Across the country, incubator programs that help cleantech startups and entrepreneurs grow are expanding and raising money, thanks to growing interest from big corporations that want access to the latest technologies and innovative entrepreneurs.
While big companies have long sought ways to invest in hot startups, in recent years large corporations have been increasingly interested in finding ways to connect with cleantech startups and executives as a way to recruit talent, stay ahead of fast-moving technology trends, and meet sustainability goals. Incubators are emerging as a way to stay competitive in rapidly changing industries, not necessarily as a way to make a direct return on an investment.
Many of these corporations don’t specifically categorize their interest in incubators as cleantech-focused, but rather are employing a wide swath of descriptive terms like sustainability, resource management, energy and the environment. Many companies are also opting to more narrowly focus their interest on incubators in certain sectors within cleantech — including energy use in buildings, transportation or solar — that can be most beneficial to their businesses.
Some of the renewed interest has emerged because other sources of funding to help earliest-stage cleantech ventures has dried up or is in jeopardy. Many venture capitalists have stopped funding cleantech startups, and U.S. government funding for cleantech projects has been threatened by the shift in focus imposed by the new presidential administration.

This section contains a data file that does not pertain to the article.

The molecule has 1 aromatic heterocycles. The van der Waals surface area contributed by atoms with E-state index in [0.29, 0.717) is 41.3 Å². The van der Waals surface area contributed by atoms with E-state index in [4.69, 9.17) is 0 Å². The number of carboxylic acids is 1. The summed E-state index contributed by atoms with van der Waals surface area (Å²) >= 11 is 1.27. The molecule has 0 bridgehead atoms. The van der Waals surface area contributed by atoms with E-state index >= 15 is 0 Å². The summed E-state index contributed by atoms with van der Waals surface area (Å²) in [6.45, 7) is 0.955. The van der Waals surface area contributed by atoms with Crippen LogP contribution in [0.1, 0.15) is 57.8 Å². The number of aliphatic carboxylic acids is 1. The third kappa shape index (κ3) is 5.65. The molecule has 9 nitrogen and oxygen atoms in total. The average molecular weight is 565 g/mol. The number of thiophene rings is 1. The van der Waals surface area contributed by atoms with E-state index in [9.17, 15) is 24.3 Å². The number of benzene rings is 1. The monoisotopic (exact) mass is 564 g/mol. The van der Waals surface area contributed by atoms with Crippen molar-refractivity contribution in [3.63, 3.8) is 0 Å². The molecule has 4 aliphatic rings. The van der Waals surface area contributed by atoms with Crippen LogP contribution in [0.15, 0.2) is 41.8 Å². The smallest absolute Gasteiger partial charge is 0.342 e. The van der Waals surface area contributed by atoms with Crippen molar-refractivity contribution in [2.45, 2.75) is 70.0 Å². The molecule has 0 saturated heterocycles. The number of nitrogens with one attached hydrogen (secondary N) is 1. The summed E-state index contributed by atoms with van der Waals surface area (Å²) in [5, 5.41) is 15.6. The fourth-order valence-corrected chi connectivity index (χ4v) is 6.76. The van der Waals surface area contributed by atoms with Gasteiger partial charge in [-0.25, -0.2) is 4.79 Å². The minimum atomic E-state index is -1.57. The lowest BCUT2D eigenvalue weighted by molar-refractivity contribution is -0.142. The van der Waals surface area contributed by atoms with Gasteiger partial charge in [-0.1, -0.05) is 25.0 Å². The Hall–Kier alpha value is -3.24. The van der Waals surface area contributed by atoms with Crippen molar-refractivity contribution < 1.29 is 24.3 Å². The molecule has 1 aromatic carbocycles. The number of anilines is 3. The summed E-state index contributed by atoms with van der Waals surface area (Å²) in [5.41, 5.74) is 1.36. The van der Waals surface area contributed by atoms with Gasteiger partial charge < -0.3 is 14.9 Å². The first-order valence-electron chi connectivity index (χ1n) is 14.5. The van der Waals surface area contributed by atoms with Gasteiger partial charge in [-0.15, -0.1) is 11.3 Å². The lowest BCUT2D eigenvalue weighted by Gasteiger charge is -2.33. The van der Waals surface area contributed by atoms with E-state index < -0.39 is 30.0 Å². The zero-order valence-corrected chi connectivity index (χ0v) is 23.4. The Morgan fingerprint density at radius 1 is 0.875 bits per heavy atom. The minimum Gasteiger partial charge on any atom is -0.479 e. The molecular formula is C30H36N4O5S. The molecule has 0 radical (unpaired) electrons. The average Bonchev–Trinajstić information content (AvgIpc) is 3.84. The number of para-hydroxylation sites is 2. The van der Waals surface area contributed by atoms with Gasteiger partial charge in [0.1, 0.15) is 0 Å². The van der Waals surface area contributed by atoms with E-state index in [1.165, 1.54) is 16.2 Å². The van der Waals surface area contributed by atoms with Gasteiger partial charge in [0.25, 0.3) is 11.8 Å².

The trend of corporate interest in cleantech incubators has also gained momentum due to the success of the accelerator and incubator model across the larger tech industry. It’s the model pioneered by big groups like Y Combinator and Techstars.
“There is definitely an uptick in the number of [cleantech and energy] incubators and accelerators formed in the past few years that are bridging the knowledge gap for startups at every stage,” said Devashree Saha, senior policy associate for the Brookings Institution’s Metropolitan Policy Program. “Most of these incubators and accelerators tend to have some corporate engagement, which ranges from somewhat indirect to very direct involvement.”
Crossing the valley of death with Wells Fargo
Sometimes that means a company just creates their own incubator.
Banking giant Wells Fargo launched its Wells Fargo Innovation Incubator, or IN2, in 2014, to connect with young companies that can reduce the energy consumption of commercial buildings. It’s no coincidence that Wells Fargo also manages 100 million square feet of real estate around the world.
The program started out with $10 million from the Wells Fargo Foundation and has typically been giving out grants of $250,000 to startups that have been vetted by the Department of Energy’s National Renewable Energy Laboratory and an advisory group. So far the program has funded 20 early-stage startups.
The initiative was born out of the company’s sustainability commitments, though Wells Fargo is also a major lender to energy projects and companies around the world including underwriting clean energy tax equity. Ashley Grosh, vice president and IN2 co-lead for Wells Fargo, said that before the launch of the incubator, she had become increasingly frustrated after seeing promising energy startups hit a wall as they tried to traverse the proverbial valley of death.
Unlike many tech incubators out there, the Wells Fargo Innovation Incubator doesn’t take an equity stake in the companies, and the funding it gives to startups is “non-dilutive.”